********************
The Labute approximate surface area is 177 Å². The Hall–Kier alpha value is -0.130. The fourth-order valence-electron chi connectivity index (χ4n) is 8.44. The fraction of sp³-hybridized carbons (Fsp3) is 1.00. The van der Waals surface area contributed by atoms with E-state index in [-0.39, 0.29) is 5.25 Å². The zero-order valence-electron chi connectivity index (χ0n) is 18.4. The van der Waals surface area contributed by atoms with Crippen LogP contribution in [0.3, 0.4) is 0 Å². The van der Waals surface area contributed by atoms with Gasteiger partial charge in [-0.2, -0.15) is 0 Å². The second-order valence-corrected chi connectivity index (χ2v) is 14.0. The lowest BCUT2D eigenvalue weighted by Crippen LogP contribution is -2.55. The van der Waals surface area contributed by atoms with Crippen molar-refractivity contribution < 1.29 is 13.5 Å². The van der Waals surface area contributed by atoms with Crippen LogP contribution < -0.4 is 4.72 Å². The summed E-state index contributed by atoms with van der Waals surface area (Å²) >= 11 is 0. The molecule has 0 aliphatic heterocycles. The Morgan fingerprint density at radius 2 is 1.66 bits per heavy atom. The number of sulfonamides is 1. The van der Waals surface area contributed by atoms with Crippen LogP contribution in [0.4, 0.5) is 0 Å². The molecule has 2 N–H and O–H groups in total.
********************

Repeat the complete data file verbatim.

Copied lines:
The Labute approximate surface area is 177 Å². The Hall–Kier alpha value is -0.130. The fourth-order valence-electron chi connectivity index (χ4n) is 8.44. The fraction of sp³-hybridized carbons (Fsp3) is 1.00. The van der Waals surface area contributed by atoms with E-state index in [-0.39, 0.29) is 5.25 Å². The zero-order valence-electron chi connectivity index (χ0n) is 18.4. The van der Waals surface area contributed by atoms with Crippen LogP contribution in [0.3, 0.4) is 0 Å². The van der Waals surface area contributed by atoms with Gasteiger partial charge in [-0.2, -0.15) is 0 Å². The second-order valence-corrected chi connectivity index (χ2v) is 14.0. The lowest BCUT2D eigenvalue weighted by Crippen LogP contribution is -2.55. The van der Waals surface area contributed by atoms with Crippen molar-refractivity contribution < 1.29 is 13.5 Å². The van der Waals surface area contributed by atoms with Crippen LogP contribution < -0.4 is 4.72 Å². The summed E-state index contributed by atoms with van der Waals surface area (Å²) >= 11 is 0. The molecule has 0 aliphatic heterocycles. The Morgan fingerprint density at radius 2 is 1.66 bits per heavy atom. The number of sulfonamides is 1. The van der Waals surface area contributed by atoms with Crippen LogP contribution in [0.4, 0.5) is 0 Å². The molecule has 2 N–H and O–H groups in total.